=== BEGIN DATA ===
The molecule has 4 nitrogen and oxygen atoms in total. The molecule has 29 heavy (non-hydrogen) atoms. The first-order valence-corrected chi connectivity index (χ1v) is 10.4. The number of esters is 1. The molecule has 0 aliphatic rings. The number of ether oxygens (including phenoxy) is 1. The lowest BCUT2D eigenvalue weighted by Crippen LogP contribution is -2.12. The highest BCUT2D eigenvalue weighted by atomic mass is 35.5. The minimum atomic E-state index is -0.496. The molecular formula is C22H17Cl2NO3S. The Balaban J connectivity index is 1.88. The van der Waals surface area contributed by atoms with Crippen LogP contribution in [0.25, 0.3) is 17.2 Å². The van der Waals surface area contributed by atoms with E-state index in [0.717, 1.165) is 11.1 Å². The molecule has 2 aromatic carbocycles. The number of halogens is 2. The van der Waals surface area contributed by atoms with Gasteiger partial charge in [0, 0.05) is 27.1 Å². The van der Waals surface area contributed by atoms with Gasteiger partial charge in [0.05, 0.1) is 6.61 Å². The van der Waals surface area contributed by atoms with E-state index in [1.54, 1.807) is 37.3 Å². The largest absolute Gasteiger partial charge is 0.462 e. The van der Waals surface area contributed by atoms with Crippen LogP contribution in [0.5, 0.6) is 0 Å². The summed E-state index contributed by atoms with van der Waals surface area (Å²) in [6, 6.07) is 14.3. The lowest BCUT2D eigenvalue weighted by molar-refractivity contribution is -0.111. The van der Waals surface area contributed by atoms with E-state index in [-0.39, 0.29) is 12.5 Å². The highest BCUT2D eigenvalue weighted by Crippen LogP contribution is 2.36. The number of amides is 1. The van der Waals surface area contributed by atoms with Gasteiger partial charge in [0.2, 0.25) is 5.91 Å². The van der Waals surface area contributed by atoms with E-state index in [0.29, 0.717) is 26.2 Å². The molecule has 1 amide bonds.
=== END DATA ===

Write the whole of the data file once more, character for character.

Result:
The molecule has 4 nitrogen and oxygen atoms in total. The molecule has 29 heavy (non-hydrogen) atoms. The first-order valence-corrected chi connectivity index (χ1v) is 10.4. The number of esters is 1. The molecule has 0 aliphatic rings. The number of ether oxygens (including phenoxy) is 1. The lowest BCUT2D eigenvalue weighted by Crippen LogP contribution is -2.12. The highest BCUT2D eigenvalue weighted by atomic mass is 35.5. The minimum atomic E-state index is -0.496. The molecular formula is C22H17Cl2NO3S. The Balaban J connectivity index is 1.88. The van der Waals surface area contributed by atoms with Crippen LogP contribution in [0.25, 0.3) is 17.2 Å². The van der Waals surface area contributed by atoms with E-state index in [0.717, 1.165) is 11.1 Å². The molecule has 2 aromatic carbocycles. The number of halogens is 2. The van der Waals surface area contributed by atoms with Gasteiger partial charge in [0, 0.05) is 27.1 Å². The van der Waals surface area contributed by atoms with Gasteiger partial charge in [0.05, 0.1) is 6.61 Å². The van der Waals surface area contributed by atoms with E-state index in [1.54, 1.807) is 37.3 Å². The largest absolute Gasteiger partial charge is 0.462 e. The van der Waals surface area contributed by atoms with Crippen LogP contribution in [0.5, 0.6) is 0 Å². The summed E-state index contributed by atoms with van der Waals surface area (Å²) in [6, 6.07) is 14.3. The lowest BCUT2D eigenvalue weighted by molar-refractivity contribution is -0.111. The van der Waals surface area contributed by atoms with E-state index in [-0.39, 0.29) is 12.5 Å². The highest BCUT2D eigenvalue weighted by Crippen LogP contribution is 2.36. The number of amides is 1. The van der Waals surface area contributed by atoms with Gasteiger partial charge in [0.2, 0.25) is 5.91 Å². The van der Waals surface area contributed by atoms with E-state index in [0.29, 0.717) is 26.2 Å². The molecule has 1 amide bonds.